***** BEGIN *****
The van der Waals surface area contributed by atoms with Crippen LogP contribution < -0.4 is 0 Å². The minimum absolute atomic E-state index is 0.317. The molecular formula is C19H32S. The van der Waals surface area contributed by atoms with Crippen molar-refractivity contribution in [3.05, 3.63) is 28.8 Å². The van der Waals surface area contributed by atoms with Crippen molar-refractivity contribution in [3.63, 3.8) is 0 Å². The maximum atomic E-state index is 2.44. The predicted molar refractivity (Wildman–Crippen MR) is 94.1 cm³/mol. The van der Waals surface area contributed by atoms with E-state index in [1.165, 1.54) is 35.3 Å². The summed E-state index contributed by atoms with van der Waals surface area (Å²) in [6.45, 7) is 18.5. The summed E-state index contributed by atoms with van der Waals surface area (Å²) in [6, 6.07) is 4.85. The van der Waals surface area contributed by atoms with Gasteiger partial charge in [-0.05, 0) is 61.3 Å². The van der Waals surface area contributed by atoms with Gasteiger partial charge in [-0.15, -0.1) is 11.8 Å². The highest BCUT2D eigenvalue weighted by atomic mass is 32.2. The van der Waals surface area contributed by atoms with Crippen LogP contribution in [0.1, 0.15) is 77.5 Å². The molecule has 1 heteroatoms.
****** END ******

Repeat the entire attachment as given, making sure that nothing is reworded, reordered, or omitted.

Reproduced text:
The van der Waals surface area contributed by atoms with Crippen LogP contribution < -0.4 is 0 Å². The minimum absolute atomic E-state index is 0.317. The molecular formula is C19H32S. The van der Waals surface area contributed by atoms with Crippen molar-refractivity contribution in [3.05, 3.63) is 28.8 Å². The van der Waals surface area contributed by atoms with Crippen molar-refractivity contribution in [3.63, 3.8) is 0 Å². The maximum atomic E-state index is 2.44. The predicted molar refractivity (Wildman–Crippen MR) is 94.1 cm³/mol. The van der Waals surface area contributed by atoms with E-state index in [1.165, 1.54) is 35.3 Å². The summed E-state index contributed by atoms with van der Waals surface area (Å²) in [6.45, 7) is 18.5. The summed E-state index contributed by atoms with van der Waals surface area (Å²) in [6, 6.07) is 4.85. The van der Waals surface area contributed by atoms with Gasteiger partial charge in [-0.05, 0) is 61.3 Å². The van der Waals surface area contributed by atoms with Gasteiger partial charge in [-0.15, -0.1) is 11.8 Å². The highest BCUT2D eigenvalue weighted by atomic mass is 32.2. The van der Waals surface area contributed by atoms with Crippen LogP contribution in [0.1, 0.15) is 77.5 Å². The molecule has 1 heteroatoms.